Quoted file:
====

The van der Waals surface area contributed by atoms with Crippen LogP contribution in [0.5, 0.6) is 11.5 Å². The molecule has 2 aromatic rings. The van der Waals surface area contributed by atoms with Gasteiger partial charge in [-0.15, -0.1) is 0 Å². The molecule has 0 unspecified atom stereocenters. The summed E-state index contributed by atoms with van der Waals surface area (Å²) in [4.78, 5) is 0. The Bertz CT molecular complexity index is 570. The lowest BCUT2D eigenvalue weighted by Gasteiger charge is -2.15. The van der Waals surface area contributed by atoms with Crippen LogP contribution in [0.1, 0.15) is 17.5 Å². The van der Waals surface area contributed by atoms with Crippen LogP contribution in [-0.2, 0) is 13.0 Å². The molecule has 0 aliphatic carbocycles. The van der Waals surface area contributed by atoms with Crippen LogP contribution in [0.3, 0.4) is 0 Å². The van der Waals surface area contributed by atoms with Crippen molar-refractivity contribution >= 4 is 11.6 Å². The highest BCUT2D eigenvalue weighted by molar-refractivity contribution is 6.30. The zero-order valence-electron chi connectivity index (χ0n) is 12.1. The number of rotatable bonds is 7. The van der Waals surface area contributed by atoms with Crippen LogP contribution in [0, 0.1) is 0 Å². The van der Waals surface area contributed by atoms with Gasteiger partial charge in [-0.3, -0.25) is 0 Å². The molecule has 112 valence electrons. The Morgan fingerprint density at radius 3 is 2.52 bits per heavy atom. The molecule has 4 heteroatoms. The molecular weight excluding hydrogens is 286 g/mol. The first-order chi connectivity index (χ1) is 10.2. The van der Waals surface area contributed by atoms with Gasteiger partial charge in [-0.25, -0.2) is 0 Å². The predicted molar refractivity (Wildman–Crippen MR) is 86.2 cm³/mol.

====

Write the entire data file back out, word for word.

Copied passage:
The van der Waals surface area contributed by atoms with Crippen LogP contribution in [0.5, 0.6) is 11.5 Å². The molecule has 2 aromatic rings. The van der Waals surface area contributed by atoms with Gasteiger partial charge in [-0.15, -0.1) is 0 Å². The molecule has 0 unspecified atom stereocenters. The summed E-state index contributed by atoms with van der Waals surface area (Å²) in [4.78, 5) is 0. The Bertz CT molecular complexity index is 570. The lowest BCUT2D eigenvalue weighted by Gasteiger charge is -2.15. The van der Waals surface area contributed by atoms with Crippen LogP contribution in [0.1, 0.15) is 17.5 Å². The van der Waals surface area contributed by atoms with Crippen LogP contribution in [-0.2, 0) is 13.0 Å². The molecule has 0 aliphatic carbocycles. The van der Waals surface area contributed by atoms with Crippen LogP contribution in [0.3, 0.4) is 0 Å². The van der Waals surface area contributed by atoms with Crippen molar-refractivity contribution >= 4 is 11.6 Å². The highest BCUT2D eigenvalue weighted by molar-refractivity contribution is 6.30. The zero-order valence-electron chi connectivity index (χ0n) is 12.1. The number of rotatable bonds is 7. The van der Waals surface area contributed by atoms with Crippen LogP contribution in [0, 0.1) is 0 Å². The van der Waals surface area contributed by atoms with Gasteiger partial charge in [-0.3, -0.25) is 0 Å². The molecule has 112 valence electrons. The Morgan fingerprint density at radius 3 is 2.52 bits per heavy atom. The molecule has 4 heteroatoms. The molecular weight excluding hydrogens is 286 g/mol. The first-order chi connectivity index (χ1) is 10.2. The van der Waals surface area contributed by atoms with Gasteiger partial charge in [-0.25, -0.2) is 0 Å². The predicted molar refractivity (Wildman–Crippen MR) is 86.2 cm³/mol.